Doge’s Palace Tour

Charm, mystery and history

The Doge’s Palace tour is an extraordinary masterpiece of Gothic art in the heart of St. Mark’s Square. It consists of three bodies that have previous constructions: the wing towards the Basin of St. Mark’s (with the Hall of Great Council) is the oldest and its restoration was in 1340; the wing towards St. Mark’s Square (Palace of Justice) with the Hall of Scrutiny, whose construction dates back to 1424 and the Renaissance wing with the Doge’s residence and many other government offices, was rebuilt between in 1483 and 1565.

Porta del Frumento (towards the lagoon) is the main entrance to the public, was called so because near there was the Fodder Office (dedicated to the licensing of transport grain “fodder”). On the ground floor there are facilities to the public, the Opera Museum and the old kitchens of the Doge (today roadhouse).

Upstairs there are the upper rooms of the Doge’s Palace tour and is accessed through a beautiful courtyard to visit the floor of the Loggia, the Doge’s rooms are on the first floor and the Institutional Chambers placed between the second floor and the floor the Loggia for visiting the Armory of Prisons.

Justice and Detention at the Doge’s Palace tour

The Secret Itineraries, are some of the rooms where for centuries the Republic of Venice he carried out State administration. From the beautiful courtyard embellished by marble decorations, through a very narrow door leads down to the ground floor to enter the “Pozzi” where are the horrible prisons consisting of small, narrow and moist cells partially lit by oil lamps and airy through round holes formed in the thick walls stone and equipped with doors locked by large chains. Through a small staircase leads to two small rooms used by the Notary Ducal and the Deputy to the Secret of the Council of Ten, then access the Office of the Great Chancellor (today General Archive). From here a staircase gives access to the room of the Secret Chancellery with walls covered with wood cabinets for the storage of public documents and secret writing of the Venetian magistracy. Through the room of the Regent of the Chancellery, you enter the room of Torture and Piombi (prisons located in the basement). According to the testimony of Giacomo Casanova who was detained, the conditions for prisoners at Piombi were far better than those of inmates at the “Pozzi”. From this area leads to the attic where there are exhibited numerous Venetian, Ottoman and five hundred weapons. From the attic leads to the Hall of the Inquisitors with the ceiling decorated with ornaments made by Tintoretto between 1566 and 1567. After visiting the Hall of Tre Capi with ceiling decorations made between 1553 and 1554 by Giambattista Zelotti (central octagon with the Victory of Virtue over Vice) and Paolo Veronese and Giambattista Ponchino for lateral divisions. A secret passage is housed in a wooden cabinet in the Room of Tre Capi by which you could get to the Hall of the Council of Ten.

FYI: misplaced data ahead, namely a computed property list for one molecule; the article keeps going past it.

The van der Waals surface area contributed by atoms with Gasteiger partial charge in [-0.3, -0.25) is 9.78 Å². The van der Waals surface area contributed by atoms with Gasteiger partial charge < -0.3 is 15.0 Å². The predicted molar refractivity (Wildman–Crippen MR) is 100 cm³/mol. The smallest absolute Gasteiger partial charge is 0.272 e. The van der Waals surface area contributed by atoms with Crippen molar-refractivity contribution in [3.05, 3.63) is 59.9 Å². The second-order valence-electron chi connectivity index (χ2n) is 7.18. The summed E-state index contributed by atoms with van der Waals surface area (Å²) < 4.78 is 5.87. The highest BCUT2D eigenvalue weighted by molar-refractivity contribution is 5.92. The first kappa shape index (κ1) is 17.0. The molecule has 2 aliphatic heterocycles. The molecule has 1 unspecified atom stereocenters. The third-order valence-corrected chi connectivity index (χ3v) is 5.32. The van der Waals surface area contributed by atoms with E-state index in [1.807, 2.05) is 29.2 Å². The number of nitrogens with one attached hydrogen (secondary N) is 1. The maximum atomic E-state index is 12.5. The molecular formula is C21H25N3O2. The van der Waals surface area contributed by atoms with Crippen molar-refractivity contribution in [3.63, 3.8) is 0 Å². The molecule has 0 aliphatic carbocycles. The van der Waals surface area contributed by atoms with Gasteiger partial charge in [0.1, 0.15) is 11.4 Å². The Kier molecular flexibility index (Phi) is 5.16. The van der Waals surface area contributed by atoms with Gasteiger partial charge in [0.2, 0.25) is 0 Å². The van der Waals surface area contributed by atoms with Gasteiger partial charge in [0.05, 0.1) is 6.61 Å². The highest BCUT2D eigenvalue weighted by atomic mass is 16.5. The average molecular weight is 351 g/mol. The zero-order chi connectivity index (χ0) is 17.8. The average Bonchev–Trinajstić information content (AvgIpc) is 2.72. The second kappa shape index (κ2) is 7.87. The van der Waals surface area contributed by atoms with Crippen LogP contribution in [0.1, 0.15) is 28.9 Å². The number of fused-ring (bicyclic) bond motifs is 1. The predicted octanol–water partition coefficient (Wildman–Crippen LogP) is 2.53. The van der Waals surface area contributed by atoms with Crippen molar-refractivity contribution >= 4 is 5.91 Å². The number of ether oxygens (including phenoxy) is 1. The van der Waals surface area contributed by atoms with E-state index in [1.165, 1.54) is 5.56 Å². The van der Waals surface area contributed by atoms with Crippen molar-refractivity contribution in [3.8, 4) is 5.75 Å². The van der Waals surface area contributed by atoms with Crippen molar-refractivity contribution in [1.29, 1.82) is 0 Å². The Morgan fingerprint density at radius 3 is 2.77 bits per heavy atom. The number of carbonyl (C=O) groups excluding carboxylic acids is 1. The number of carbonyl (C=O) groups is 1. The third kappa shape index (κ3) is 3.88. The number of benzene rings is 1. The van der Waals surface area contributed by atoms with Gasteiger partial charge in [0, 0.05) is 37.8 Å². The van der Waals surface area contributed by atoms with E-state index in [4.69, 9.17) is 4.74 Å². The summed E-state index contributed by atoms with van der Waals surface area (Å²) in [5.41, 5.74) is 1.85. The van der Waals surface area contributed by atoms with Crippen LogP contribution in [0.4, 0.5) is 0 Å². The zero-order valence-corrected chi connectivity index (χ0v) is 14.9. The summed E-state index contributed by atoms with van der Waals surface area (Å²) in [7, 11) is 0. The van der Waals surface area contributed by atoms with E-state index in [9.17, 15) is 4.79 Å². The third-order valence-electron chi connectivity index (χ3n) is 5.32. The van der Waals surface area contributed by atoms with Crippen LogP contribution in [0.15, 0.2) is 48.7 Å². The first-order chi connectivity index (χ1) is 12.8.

The Last Sigh

The famous Bridge of Sighs was built in 1614 to link the Doge Palace (former prisons “Piombi and Pozzi”) to the new prisons (white building next to the Doges Palace) was intended to improve the living conditions of prisoners by means of larger, light and air cells. The name comes from the sigh of the prisoner that on leaving the Court went beyond the bridge and saw the last ray of sun through the small windows before being detained for many years and be able to regain freedom.

There are many treasures that the Palace encloses: the Doge’s precious, sculptures, marble decorations, frescoes and rooms that have long surrounded the power of the Republic of Venice that for many years was was the undisputed queen of the Mediterranean.

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